The loss of a limb is a very common occurrence in Fencing. Do not be discouraged when it happens to you. You need to keep fighting, believing that you can win even with a wound.
Points of safety
When our abilities become limited, it is possible to overcompensate. Be aware of your control and make sure to maintain safe fighting techniques when disabled. We don’t use disabilities as opportunities for silly survival. The dead limbs are in fact dead, and won’t remain a part of the fight.
- Control In Any Situation: It doesn’t matter what disability you are given. You still need to maintain control of the fight. Be aware of giving hard shots.
- Limbs Are Out of the Fight: If you lose a limb, it is completely out of the fight.
- Opportunity for Chivalry: While not required, if you take someone else’s limb, it is chivalrous to give your opponent an opportunity to adjust before continuing the fight.
It’s important to understand the specific rules for reacting to a non-lethal injury. The fight is not over, but your strategy wil need to change. Practicing fighting with a disability can help prepare you for those moments so you know what possibilities are still available to you.
- Don’t Give Up: Just because you lost a limb, the fight is not over.
- Losing a Hand: If you’re struck between your wrist and fingertips, your hand becomes a stub. If you’re struck again on the stub, you lose your entire arm.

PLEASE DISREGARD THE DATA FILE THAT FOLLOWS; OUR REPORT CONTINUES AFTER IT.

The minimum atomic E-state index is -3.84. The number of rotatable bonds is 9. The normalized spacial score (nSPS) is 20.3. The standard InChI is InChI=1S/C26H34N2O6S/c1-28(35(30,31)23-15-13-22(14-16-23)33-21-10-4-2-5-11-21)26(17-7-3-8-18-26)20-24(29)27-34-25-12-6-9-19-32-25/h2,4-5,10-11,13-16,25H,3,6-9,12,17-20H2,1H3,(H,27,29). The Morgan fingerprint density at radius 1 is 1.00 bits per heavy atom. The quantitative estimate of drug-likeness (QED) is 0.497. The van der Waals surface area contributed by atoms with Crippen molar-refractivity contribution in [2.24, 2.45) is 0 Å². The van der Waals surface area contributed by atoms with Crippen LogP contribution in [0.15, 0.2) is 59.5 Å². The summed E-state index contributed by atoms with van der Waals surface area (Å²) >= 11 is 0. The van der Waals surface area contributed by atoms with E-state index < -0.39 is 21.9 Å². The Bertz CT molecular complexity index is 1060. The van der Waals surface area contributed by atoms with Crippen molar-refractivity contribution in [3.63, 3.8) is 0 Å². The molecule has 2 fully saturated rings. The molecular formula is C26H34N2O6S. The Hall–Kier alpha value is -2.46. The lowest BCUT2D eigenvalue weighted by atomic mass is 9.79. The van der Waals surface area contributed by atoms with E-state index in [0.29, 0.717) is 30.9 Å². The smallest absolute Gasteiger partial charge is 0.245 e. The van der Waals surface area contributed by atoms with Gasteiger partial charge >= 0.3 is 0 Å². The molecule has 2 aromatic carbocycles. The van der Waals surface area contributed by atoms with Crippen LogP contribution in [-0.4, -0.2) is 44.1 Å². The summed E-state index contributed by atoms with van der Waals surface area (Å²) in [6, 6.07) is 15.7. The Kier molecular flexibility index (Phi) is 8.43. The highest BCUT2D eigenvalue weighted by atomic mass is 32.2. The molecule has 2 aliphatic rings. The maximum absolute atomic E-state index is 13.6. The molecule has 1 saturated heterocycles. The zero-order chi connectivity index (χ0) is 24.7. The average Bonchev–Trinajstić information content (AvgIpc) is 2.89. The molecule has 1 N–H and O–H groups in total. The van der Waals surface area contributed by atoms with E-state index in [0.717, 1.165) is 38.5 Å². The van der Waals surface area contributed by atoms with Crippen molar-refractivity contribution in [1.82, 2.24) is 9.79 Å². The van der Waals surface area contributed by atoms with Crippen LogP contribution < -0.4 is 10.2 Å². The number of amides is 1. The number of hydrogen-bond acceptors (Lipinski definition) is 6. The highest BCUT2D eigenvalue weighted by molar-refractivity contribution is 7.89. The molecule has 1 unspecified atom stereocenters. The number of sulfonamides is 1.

- Losing an Arm: If you are struck between your wrist and shoulder, you lose the arm. Be aware that depending on the angle of a shoulder shot, it may be considered a staple and a death.
- Losing Your Legs: If you are struck between the pelvis and toes on either leg, you lose both legs. Immediately drop to the ground. You can either kneel or sit, but as low as you go is as low as you stay. Again, be aware that depending on the angle of an upper leg shot, it may be considered a staple and a death.
- Fighting Against a Wounded Opponent: When an opponent is disabled, you have the advantage – use it. Depending on how they are wounded, you can adjust your strategy accordingly.
- Forced Handicap: Decide on a disability and train it.
- Look Ma, No Legs: Practice sitting/kneeling in different positions to see what you’re most comfortable with.
- Get Back in the Fight: Even while at a disadvantage, train how to stay in the fight both mentally and physically. Look for ways to regain the advantage.
- Fighting with a Disability Safety: How can you show chivalry when your opponent is disabled? Do you feel you can maintain control when you have lost a limb?
- Fighting with a Disability Basics: What are the responses for each lost limb type? What advantages are present when fighting against someone who’s disabled?
- Fighting with a Disability Training: Do you feel like you can see opportunities for success when fighting with a disability? Are there are any disabilities you feel would be more important for you to practice than others?